JARVIS: And that is the question, because At the current rate, the rate that we know that this website is running at, if they want to get 7 million people signed up, it will fall short of that number. We're looking at about 1 million at the current rate signed up in the amount of time that they were expecting. And that could mean for future issues as far as the mandate is concerned for people and the cost of their insurance, the pools -- if the pools are primarily dominated by older, sicker members, than ultimately those premiums will go up in 2015.
STEPHANOPOULOS: OK, Rebecca Jarvis, thanks very much.
Let's bring in two key members of congress, Republican Tom Cole of Oklahoma, Democrat Keith Ellison of Minnesota. They're here along with Peggy Noonan from the Wall Street Journal, David Plouffe former top adviser to President Obama and now an analyst with ABC News and Bloomberg.
Welcome to you all.
And Peggy, let me begin with you, we heard those numbers from the White House right now. The question is, are people really going to believe it and are they then going to get engage with that website now?
NOONAN: Yeah, that's a great question. A funny thing in life is that even programs can get reputations. You can get a sense that something isn't working. I think the Obamacare problem is two-tier. One is the real problem with the website that has been fascinating and captivating people for two months. Beyond that, there is the deeper problem of America discovering of what is in the program itself, people losing coverage, the doctor situation -- you can't keep them, et cetera, et cetera, et cetera.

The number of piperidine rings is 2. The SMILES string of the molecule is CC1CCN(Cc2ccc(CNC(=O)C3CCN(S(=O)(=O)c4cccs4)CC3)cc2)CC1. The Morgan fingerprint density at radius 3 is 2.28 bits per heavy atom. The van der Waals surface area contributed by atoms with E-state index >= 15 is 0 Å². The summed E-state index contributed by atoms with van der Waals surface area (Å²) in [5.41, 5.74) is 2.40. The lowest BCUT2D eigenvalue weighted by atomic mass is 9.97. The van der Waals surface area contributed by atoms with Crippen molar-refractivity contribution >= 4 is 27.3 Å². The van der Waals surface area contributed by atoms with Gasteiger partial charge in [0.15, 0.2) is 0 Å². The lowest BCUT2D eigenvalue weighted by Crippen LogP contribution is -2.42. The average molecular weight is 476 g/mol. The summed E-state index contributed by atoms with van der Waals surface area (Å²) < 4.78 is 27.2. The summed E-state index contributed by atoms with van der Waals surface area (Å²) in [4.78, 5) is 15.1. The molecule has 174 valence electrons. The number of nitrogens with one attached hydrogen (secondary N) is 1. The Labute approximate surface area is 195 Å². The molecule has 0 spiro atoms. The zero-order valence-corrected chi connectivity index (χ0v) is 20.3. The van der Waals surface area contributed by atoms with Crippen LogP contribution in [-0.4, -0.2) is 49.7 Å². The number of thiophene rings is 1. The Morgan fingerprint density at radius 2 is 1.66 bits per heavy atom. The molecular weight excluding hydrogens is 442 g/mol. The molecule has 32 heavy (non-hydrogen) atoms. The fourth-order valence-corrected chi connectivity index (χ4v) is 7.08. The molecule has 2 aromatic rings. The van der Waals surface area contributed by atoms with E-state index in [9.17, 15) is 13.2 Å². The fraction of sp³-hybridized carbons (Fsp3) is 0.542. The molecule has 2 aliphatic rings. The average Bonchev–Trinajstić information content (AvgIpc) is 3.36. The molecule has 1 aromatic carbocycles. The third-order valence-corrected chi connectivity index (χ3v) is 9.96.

Plus, there's something new, orphaned policies, in which people go on to the site, think they have registered and find out in January that they haven't.
So it's so problematic that I have said since October, this thing should just be delayed one year.
STEPHANOPOULOS: And David, picking up one of the points that Peggy said, there's so much focus on the problems, you have this political danger that people pocket (inaudible) and then just focus on what are the dangers going forward.
PLOUFFE: And there are a lot of benefits -- seniors saving on prescription drugs, preventive care being covered for women, in particular, people getting rebates from insurance companies. But there is a huge interest out there. And I think we ought to fast-forward a few months here. This has been a rough period, obviously.
By march, most people think you can 6 million, 7 million, 8 million people registered for health care. The notion that somehow the Republican message--
STEPHANOPOULOS: Only if there's a rapid increase in the enrollments.
PLOUFFE: But you see the interest out there, George, people want health care. They're going to be able to get health care.
So, if the website is working -- and to your question, we live in a very social world now, people will tell their siblings or they'll talk their brothers, or sisters or their friends, say I went on, it was pretty easy, I got health care. I'm happy with the plan.
So, this is going to be something that person to person is going to get fixed or not. And I think what you're beginning to see is the interest is spiking, because the interest is out there. People just need an easy experience and it hasn't been easy.
STEPHANOPOULOS: How about that point, Congressman Cole? I think David is right, people are flooding that website.